• There’s a seven-hour time difference from Chicago; nine from Stephanie in San Diego.

We took all that — and more — into consideration and agreed that by Nov. 1, we hope to be full-time residents of Ajijic, Mexico. We’ve already begun getting paperwork together for our permanent resident (retiree) visa application.

There were several factors, but mostly we think it will be easier to transition into living long-term in Mexico than anywhere else we’ve been. We’ve spent a lot of time there over the past two years and we have a network of friends to provide help and advice. Location and cost of living were also big factors. We’ll actually be closer to Stephanie than we were in the Chicago area, and friends and family have an easier time traveling to Mexico for visits. Plus, the dollar goes a lot further in Mexico, and the climate seems to be better. While we loved living in Montpellier, we simply felt Ajijic would be the best bet for our first attempt at being true expats.

That doesn’t necessarily mean we will live in Ajijic forever. Remember, we might decide at some point to get a change of scenery and relocate. Montpellier would probably be at the top of our list.

This blog, of course, will continue! We’ll keep you posted as the process develops.

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Strike up the band! We’re on our way to Ajijic.

Decision time!

 

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Will we be shopping for fresh fruits and vegetables at Ajijic’s weekly tianguis?

We’re back in the U.S.A. for the summer to see family and friends, get some routine medical procedures done and decide where we’re going to live as non-vagabonds. Just like last year, we are lodging at the Hyatt House in Warrenville, Ill. They must be glad to have us back. They even gave us the same suite we had last year!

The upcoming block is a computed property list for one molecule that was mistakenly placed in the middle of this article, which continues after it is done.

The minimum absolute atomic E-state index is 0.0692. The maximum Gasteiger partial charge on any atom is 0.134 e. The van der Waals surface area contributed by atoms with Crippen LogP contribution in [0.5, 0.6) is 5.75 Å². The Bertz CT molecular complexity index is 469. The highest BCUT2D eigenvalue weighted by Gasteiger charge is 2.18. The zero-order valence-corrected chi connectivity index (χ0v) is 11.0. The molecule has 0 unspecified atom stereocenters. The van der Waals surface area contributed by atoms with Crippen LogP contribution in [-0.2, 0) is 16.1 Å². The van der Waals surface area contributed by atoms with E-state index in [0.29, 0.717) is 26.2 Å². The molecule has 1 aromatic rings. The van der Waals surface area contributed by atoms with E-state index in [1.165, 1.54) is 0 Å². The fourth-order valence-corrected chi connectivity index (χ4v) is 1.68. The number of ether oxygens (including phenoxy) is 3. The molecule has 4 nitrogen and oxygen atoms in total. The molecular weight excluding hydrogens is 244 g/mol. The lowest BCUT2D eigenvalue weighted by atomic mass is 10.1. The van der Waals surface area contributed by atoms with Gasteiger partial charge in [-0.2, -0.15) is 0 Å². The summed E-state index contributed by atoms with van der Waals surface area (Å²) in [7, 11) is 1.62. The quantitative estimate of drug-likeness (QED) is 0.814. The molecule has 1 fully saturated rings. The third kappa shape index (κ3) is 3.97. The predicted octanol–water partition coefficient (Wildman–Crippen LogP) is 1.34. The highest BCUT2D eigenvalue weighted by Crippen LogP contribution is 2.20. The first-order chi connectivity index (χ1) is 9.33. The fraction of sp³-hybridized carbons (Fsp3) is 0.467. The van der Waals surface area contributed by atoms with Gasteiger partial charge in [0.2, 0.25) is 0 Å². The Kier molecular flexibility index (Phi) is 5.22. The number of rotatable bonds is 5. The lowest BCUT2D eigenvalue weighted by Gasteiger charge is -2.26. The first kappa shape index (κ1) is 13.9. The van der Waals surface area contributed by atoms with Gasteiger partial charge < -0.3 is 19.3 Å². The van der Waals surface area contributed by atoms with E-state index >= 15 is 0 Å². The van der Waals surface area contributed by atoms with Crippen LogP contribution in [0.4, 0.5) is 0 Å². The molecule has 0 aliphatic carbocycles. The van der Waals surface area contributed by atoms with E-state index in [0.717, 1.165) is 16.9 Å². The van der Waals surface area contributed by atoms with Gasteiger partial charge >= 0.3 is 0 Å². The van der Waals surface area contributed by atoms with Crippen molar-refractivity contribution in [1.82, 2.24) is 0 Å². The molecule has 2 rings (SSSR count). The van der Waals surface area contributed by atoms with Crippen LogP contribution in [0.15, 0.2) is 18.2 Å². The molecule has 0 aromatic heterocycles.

Our two-year quest for a new home is over — or is it? Leslie and I have lived as locals (or as close as we can get) in Spain, Malta, Costa Rica, France and five cities in Mexico. And, of course, San Diego, which was always Plan B.

As I noted in an earlier post, our worst fears have come true — it’s a tie! We’re trying to decide between Ajijic, Mexico, and Montpellier, France. Two very different places with lots of pros and very few cons. We rejected Malta and Costa Rica, as well as Mérida and Playa del Carmen in Mexico. Also-rans are (not in any particular order) San Miguel de Allende and Puerto Vallarta, Mexico, and Spain’s southern coast: Alicante, Malaga and Cartagena (or maybe Valencia on the eastern coast). Any of those places would be just fine if the first choices don’t work out, or if we need some variety.

I think the most important thing we’ve learned over the last two years is that we don’t have to pick one place and live there forever. If we go to Ajijic, for example, and decide a year from now that we don’t like it, or if things change so much that it’s no longer good for us, then we can pack up and move. Our preference, of course, would be to assimilate into our new community — pick new doctors, volunteer in the community, make new friends, learn the language and generally immerse ourselves in our new home. But we’re retired, remember? We can go anywhere.

To do that, though, we need resident visas. Either a temporary or permanent visa that lets us live in another country indefinitely. It will take time to get visas, at either the Mexican or French consulate in Chicago, so we need to start that process soon. We hope to begin our relocation by Nov. 1.

Do you have an opinion on where we should live? If so, post a comment with your favorite — and why it’s your favorite. Then watch this space for the big decision!

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Or will we shop for olives and cherries under Montpellier’s 18th-century aqueduct?